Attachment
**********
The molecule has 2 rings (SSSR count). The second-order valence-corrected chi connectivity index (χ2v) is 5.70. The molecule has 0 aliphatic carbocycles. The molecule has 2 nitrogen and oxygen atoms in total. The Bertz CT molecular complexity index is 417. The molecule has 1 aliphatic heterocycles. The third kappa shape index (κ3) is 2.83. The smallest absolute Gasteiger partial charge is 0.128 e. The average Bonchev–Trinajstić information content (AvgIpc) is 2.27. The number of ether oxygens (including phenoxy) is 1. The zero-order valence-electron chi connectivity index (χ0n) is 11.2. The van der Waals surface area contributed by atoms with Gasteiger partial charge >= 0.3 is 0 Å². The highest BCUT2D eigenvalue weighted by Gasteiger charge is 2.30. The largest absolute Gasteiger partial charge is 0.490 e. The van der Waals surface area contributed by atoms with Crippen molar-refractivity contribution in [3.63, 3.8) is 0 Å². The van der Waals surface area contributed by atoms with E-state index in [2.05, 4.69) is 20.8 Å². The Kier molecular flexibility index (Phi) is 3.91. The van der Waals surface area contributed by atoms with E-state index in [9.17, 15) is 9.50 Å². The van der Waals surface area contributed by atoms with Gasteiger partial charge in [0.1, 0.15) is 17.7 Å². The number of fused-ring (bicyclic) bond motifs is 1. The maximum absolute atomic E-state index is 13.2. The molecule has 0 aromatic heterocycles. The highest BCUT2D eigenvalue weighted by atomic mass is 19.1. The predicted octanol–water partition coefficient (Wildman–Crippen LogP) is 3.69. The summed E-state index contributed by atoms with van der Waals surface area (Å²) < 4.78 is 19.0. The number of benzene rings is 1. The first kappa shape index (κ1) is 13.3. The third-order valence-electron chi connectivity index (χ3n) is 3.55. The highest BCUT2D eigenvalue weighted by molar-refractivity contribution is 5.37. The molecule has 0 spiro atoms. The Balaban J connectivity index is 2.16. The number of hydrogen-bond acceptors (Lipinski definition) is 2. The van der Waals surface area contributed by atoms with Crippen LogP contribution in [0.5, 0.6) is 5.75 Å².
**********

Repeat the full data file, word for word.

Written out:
The molecule has 2 rings (SSSR count). The second-order valence-corrected chi connectivity index (χ2v) is 5.70. The molecule has 0 aliphatic carbocycles. The molecule has 2 nitrogen and oxygen atoms in total. The Bertz CT molecular complexity index is 417. The molecule has 1 aliphatic heterocycles. The third kappa shape index (κ3) is 2.83. The smallest absolute Gasteiger partial charge is 0.128 e. The average Bonchev–Trinajstić information content (AvgIpc) is 2.27. The number of ether oxygens (including phenoxy) is 1. The zero-order valence-electron chi connectivity index (χ0n) is 11.2. The van der Waals surface area contributed by atoms with Gasteiger partial charge >= 0.3 is 0 Å². The highest BCUT2D eigenvalue weighted by Gasteiger charge is 2.30. The largest absolute Gasteiger partial charge is 0.490 e. The van der Waals surface area contributed by atoms with Crippen molar-refractivity contribution in [3.63, 3.8) is 0 Å². The van der Waals surface area contributed by atoms with E-state index in [2.05, 4.69) is 20.8 Å². The Kier molecular flexibility index (Phi) is 3.91. The van der Waals surface area contributed by atoms with E-state index in [9.17, 15) is 9.50 Å². The van der Waals surface area contributed by atoms with Gasteiger partial charge in [0.1, 0.15) is 17.7 Å². The number of fused-ring (bicyclic) bond motifs is 1. The maximum absolute atomic E-state index is 13.2. The molecule has 0 aromatic heterocycles. The highest BCUT2D eigenvalue weighted by atomic mass is 19.1. The predicted octanol–water partition coefficient (Wildman–Crippen LogP) is 3.69. The summed E-state index contributed by atoms with van der Waals surface area (Å²) < 4.78 is 19.0. The number of benzene rings is 1. The first kappa shape index (κ1) is 13.3. The third-order valence-electron chi connectivity index (χ3n) is 3.55. The highest BCUT2D eigenvalue weighted by molar-refractivity contribution is 5.37. The molecule has 0 spiro atoms. The Balaban J connectivity index is 2.16. The number of hydrogen-bond acceptors (Lipinski definition) is 2. The van der Waals surface area contributed by atoms with Crippen LogP contribution in [0.5, 0.6) is 5.75 Å².